Knowing your subject well will also help with answering questions afterwards, often the most nerve-wracking part of the presentation. The final presentation the audience sees is only a small percentage of the work required to get to that point with the planning and preparation.

Read our article on overcoming your presentation nerves.

General communication skills - Practice

Practice your verbal communication skills in everyday conversations so you can make them habitual and ask for honest feedback from others so you can focus your learning.

A particularly helpful setting for practicing communication skills is in meetings. In these situations people often have the tendency to think that their opinions don't matter or that people will negatively judge them if they speak up. But this isn't the case and it's likely that others in the room will also feel too afraid to say anything so they'll respect you when you do speak up.

What is valuable to you will be valuable to another person - at the end of the day your input matters so get comfortable sharing your opinions and ideas.

Communicate effectively to become a successful person and have your voice heard.

8 rules for effective verbal communication skills

  1. Think about both your content and your audience. Is your speech suitable?
  2. Understand the core message you are trying to get across and the three points you want your audience taking away with them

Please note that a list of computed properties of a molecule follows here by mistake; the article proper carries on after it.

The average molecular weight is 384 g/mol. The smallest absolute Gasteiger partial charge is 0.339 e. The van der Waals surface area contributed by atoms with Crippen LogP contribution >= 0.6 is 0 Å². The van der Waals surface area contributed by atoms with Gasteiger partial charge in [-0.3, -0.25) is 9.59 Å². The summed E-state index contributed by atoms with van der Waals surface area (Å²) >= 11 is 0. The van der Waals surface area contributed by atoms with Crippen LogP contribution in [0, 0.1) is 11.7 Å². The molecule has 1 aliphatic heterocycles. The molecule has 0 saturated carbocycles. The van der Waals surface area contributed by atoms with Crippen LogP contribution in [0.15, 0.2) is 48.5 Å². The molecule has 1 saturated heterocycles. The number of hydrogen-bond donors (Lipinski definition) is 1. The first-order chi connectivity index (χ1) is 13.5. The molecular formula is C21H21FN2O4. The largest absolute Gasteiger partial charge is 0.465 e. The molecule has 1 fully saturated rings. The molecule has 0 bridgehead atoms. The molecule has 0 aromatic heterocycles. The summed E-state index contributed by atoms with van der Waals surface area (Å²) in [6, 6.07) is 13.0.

3. Have an overview of your speech in mind before spending time on details
  4. Have a clear presentation structure and show it repeatedly to your audience so they know which section they are on and how long left
  5. Rehearse aloud. Record your voice and present to friends (if possible) to get feedback
  6. Try and keep your speech simple, focus on only a few points and explain them clearly
  7. Be enthusiastic, move around the stage and use body language to convey confidence
  8. Make a list of possible questions and rehearse answers for them

Verbal communication barriers

You should be aware of potential communication barriers so you can try to manage them, such as:

  • Your lack of interest in what the speaker is saying.
  • Differing opinions and judgements as this may distort what you're hearing or lead to incorrect assumptions.
  • Physical issues, such hearing problem, speech difficulties, language differences.
  • Using technical terminology.
  • Worrying that you will offend the other person.
  • Physical barriers which may prevent you from seeing non-verbal cues.
  • Cultural differences.

Communication is one of the most effective skills that you can cultivate for work so it's worth the effort to develop it. It's also helpful to keep in mind the following when working on your communication:

  • What we hear last is remembered the easiest.
  • We remember things that are presented with an impact, such as, using emotional appeals (pathos).
  • We remember things that we have use for.
  • We remember what we hear frequently so repetition is important.